10 - Preeclampsia and other pregnancy complications as an adaptive response to unfamiliar semen  pp. 191-204

Preeclampsia and other pregnancy complications as an adaptive response to unfamiliar semen

By Jennifer A. Davis and Gordon G. Jr. Gallup

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Preeclampsia

Preeclampsia is a leading cause of prenatal infant mortality (Mac Gillivray, 1983; Robillard, Dekker, & Hulsey, 2002). Preeclampsia occurs as a consequence of abnormal invasion by the trophoblast in the uterine spiral arteries and endothelial cell dysfunction (Friedman, 1993), and as a consequence the fetus may not receive adequate nutrition resulting in growth retardation. Whereas all mammalian embryos undergo implantation shortly after conception, humans are the only mammalian species known to undergo a second phase of deep trophoblastic implantation at the end of the first trimester (Robillard et al., 2003). In normal development, this second stage of implantation provides for the modification of spiral arteries that result in an increase in the blood flow to the placenta. Preeclampsia is believed to be the result of a failure to achieve or to complete this second implantation phase (Robillard et al., 2003). It is clinically diagnosed by maternal hypertension and proteinuria. The hypertension results from cytotrophic factors that are released by the fetus and serve to increase the amount of blood flowing to the placenta (Haig, 1993).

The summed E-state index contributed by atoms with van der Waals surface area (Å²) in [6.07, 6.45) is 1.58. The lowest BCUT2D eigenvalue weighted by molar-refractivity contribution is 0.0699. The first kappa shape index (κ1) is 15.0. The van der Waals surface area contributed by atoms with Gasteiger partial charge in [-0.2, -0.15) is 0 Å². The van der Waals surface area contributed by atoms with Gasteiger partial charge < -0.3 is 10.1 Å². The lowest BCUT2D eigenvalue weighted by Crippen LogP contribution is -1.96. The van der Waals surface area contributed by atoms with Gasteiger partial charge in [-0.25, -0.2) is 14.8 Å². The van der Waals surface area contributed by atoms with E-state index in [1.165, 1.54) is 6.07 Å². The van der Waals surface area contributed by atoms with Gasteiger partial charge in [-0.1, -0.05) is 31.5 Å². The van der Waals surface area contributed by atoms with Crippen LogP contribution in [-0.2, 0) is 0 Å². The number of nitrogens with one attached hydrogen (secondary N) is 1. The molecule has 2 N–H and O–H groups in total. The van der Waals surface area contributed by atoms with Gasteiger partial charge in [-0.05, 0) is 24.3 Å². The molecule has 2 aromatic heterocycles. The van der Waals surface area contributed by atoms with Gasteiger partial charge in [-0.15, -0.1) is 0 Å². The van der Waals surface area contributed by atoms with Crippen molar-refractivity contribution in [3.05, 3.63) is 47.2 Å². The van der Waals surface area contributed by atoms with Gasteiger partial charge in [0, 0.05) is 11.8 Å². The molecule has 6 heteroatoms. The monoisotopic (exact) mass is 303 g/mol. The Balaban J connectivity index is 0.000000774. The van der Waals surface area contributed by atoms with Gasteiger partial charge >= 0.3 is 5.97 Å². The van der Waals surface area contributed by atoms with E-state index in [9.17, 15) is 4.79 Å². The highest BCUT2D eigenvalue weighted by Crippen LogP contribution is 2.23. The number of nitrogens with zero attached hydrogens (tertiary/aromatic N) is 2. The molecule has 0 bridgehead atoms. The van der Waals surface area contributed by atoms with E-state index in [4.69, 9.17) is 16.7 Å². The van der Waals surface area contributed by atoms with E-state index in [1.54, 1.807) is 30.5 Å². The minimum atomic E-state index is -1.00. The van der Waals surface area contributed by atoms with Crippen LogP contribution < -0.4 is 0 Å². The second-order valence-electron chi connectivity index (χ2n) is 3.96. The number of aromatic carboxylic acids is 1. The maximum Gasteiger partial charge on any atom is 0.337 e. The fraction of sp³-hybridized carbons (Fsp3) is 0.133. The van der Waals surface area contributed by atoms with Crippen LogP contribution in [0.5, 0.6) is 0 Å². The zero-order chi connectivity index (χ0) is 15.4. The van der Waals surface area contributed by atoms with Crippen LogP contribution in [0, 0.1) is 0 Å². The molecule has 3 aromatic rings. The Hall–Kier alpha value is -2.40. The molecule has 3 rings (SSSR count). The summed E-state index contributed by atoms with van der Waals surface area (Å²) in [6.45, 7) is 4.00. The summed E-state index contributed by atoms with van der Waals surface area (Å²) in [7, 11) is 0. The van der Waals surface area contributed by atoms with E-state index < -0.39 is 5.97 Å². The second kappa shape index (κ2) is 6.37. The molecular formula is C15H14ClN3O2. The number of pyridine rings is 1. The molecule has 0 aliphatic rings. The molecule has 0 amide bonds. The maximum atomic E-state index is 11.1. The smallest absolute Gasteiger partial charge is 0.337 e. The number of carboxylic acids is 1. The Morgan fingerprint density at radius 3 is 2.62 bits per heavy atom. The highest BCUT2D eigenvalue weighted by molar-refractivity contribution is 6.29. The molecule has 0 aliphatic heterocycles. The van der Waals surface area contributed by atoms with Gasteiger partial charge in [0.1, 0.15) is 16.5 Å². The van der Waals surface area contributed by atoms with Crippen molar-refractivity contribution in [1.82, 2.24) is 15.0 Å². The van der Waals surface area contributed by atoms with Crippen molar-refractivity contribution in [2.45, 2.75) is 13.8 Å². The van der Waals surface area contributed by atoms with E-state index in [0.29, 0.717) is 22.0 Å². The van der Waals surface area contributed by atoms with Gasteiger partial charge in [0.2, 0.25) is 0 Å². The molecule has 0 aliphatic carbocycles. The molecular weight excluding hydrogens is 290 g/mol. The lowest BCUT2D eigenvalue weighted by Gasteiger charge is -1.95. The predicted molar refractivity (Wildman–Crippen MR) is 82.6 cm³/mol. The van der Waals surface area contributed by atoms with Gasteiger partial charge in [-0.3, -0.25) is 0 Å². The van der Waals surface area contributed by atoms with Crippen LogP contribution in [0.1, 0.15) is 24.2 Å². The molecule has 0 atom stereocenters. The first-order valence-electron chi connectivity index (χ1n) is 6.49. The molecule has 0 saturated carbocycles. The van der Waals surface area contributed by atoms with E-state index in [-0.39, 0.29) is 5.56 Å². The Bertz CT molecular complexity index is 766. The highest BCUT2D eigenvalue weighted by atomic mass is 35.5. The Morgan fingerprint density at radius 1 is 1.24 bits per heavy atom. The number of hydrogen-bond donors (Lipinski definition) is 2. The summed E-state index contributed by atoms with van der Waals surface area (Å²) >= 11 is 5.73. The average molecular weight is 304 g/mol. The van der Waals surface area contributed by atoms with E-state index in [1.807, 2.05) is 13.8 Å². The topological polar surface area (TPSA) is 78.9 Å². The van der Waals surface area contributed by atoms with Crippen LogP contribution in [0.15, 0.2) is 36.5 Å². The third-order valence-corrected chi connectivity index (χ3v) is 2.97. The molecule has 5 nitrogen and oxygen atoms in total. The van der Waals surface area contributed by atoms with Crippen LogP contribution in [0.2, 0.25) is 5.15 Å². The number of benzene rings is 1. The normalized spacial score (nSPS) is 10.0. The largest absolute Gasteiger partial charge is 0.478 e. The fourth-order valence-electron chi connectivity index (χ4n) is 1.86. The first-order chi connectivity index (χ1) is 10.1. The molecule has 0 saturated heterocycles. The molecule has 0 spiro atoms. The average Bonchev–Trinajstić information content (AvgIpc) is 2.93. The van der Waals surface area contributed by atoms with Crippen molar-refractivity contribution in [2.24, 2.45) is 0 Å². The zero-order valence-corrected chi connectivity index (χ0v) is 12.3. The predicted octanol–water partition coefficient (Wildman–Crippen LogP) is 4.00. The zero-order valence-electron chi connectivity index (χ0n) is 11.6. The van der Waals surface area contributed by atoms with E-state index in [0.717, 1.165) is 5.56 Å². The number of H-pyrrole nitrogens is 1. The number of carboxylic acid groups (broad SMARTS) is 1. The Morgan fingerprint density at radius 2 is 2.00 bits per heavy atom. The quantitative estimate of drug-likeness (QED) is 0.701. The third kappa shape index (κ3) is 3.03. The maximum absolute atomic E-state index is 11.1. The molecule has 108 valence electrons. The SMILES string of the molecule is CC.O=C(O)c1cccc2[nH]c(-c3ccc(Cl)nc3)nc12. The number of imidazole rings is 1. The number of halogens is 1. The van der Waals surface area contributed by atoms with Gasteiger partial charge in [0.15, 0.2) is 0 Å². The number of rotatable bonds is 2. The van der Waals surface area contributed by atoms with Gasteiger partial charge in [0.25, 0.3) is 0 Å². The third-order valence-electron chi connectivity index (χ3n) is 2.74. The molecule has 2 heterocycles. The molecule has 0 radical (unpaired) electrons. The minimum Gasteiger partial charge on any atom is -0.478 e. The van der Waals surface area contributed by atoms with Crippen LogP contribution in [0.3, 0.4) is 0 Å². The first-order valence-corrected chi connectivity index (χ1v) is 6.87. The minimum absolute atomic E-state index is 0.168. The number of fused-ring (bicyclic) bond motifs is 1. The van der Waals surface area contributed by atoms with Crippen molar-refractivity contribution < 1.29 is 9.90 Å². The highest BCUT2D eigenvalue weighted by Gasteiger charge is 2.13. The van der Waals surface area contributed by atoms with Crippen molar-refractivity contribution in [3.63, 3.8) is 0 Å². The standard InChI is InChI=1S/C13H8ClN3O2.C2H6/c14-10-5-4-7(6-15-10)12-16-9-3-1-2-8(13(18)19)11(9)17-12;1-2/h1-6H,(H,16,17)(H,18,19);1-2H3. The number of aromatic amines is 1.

It has been theorized that the origins of preeclampsia in humans are linked to the increase in cranial capacity associated with the genus Homo (Robillard et al., 2003). The greater nutritional needs of the developing brain in the human fetus, compared to the more modest needs of developing brains in species with lower cranial capacities, has been hypothesized to explain the second wave of implantation characteristic of humans.

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